Brooks man caught in healthcare limbo
I am a resident of Fayette County and own a small business located near Brooks, Ga. My company, Prima Music, operates a website that sells educational books to music teachers throughout the world. I employ eight to 12 employees.
Until September of last year, I have maintained a group health plan for my employees (most recently with Humana).
Contrary to the promise of President Obama, our healthcare premiums have not gone down. In fact, they have been rising 10 percent to 25 percent annually for the past three years.
When our Humana renewal was to take place in September, the cost for my family had risen to almost $25,000 a year. This was for a very high deductible policy. Our out-of-pocket costs would have easily been over $30,000 in 2013.
At that time, I was forced to make a very difficult decision and drop our group plan. I simply could no longer afford to pay over 50 percent of my annual income in health insurance premiums.
Determined to make sure that my family had a major medical plan in place, I began an extensive application process to purchase an individual policy.
I completed lengthy applications with Blue Cross / Blue Shield, Coventry, Assurant, and through my State Farm agent. Every application was denied.
I have Type II diabetes. It is extremely well managed and my blood results are always very good. However, just being diagnosed with diabetes is the kiss of death when applying for individual health insurance.
My wife has marginal high blood pressure. This is managed with medicine. However, a diagnosis of high blood pressure also causes immediate rejection for some, or all, individual health insurers in Georgia.
In the course of researching options, I was told about the Pre-Existing Insurance Plan (PCIP) that was a part of the Affordable Care Act.
I contacted the PCIP (www.pcip.org) and was told that I could apply, if (1) I had been denied insurance within the last year (which both my wife and I had), and (2) we had no insurance coverage for six months.
It seemed like this was our best option to have a major medical policy, but the thought of going with no insurance for six months was alarming. The risk for catastrophic loss was very large.
Ultimately, we had little choice. My wife and I started counting the days from Sept. 1, 2012 to March 1, 2013, praying every day that we would not need medical care.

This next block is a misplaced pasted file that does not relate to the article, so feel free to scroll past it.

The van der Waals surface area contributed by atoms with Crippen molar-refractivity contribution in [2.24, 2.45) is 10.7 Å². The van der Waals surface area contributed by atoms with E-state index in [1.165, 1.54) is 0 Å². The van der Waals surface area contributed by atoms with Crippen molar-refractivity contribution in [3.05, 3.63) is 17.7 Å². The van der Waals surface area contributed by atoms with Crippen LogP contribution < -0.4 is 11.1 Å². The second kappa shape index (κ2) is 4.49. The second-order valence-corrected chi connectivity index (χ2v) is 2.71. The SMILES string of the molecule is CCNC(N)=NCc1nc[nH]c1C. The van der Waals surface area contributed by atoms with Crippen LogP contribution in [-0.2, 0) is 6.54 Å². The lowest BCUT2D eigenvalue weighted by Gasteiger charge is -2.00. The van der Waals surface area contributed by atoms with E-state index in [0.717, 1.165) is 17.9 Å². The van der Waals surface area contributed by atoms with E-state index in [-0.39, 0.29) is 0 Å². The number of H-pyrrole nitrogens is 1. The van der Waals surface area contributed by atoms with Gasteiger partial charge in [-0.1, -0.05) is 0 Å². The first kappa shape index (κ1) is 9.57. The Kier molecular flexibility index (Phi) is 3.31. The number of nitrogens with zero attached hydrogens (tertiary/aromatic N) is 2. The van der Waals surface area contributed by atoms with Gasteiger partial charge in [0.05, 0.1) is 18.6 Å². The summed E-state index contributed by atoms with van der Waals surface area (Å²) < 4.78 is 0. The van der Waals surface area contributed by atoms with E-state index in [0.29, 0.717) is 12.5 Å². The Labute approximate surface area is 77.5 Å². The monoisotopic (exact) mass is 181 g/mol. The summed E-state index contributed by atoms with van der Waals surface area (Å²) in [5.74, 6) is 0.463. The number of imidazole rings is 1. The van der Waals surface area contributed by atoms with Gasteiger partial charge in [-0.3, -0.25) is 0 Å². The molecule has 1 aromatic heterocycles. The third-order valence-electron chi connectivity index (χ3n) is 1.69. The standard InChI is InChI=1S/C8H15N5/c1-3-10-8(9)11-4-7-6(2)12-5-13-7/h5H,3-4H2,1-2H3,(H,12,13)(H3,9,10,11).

Months ago, my wife’s medication ran out. Our family doctor would not refill the prescription without expensive lab work. I have been rationing my diabetes medicine in order to make it until March 1.
Last week, I spoke to the PCIP customer service department to make sure that we knew the exact process to follow on March 1. I was told that I could not apply before the six months without insurance was complete, or they would reject the application. Only a few weeks to go. I thought we were going to make it.
On Monday of this week, I visited the PCIP website and saw this: “Beginning Feb. 16, 2013, the federally-run Pre-Existing Condition Insurance Plan (PCIP) is suspending acceptance of new enrollment applications until further notice.”
I called PCIP and was told that the program had been suspended because they had run out of money. I was told that I would need to wait until Jan. 1, 2014 before I could apply (over 10 more months with no insurance).
So, here I am. No insurance for my wife and children. A dwindling supply of medicine to treat our existing medical problems. No insurance company will write a individual policy because of well-managed conditions that are listed on their “no way” list.
Not only is my entire estate at risk of a catastrophic loss, my company is also at risk. If forced to close my business, all of my employees would lose their jobs.
This is perfect example of what government-run healthcare will be for all citizens of the United States in the coming years.
Our healthcare system is severely broken in this country and socialized medicine is not the answer for fixing it.
I am begging you, as my representative, to bring this situation to the forefront, before it is too late for us all.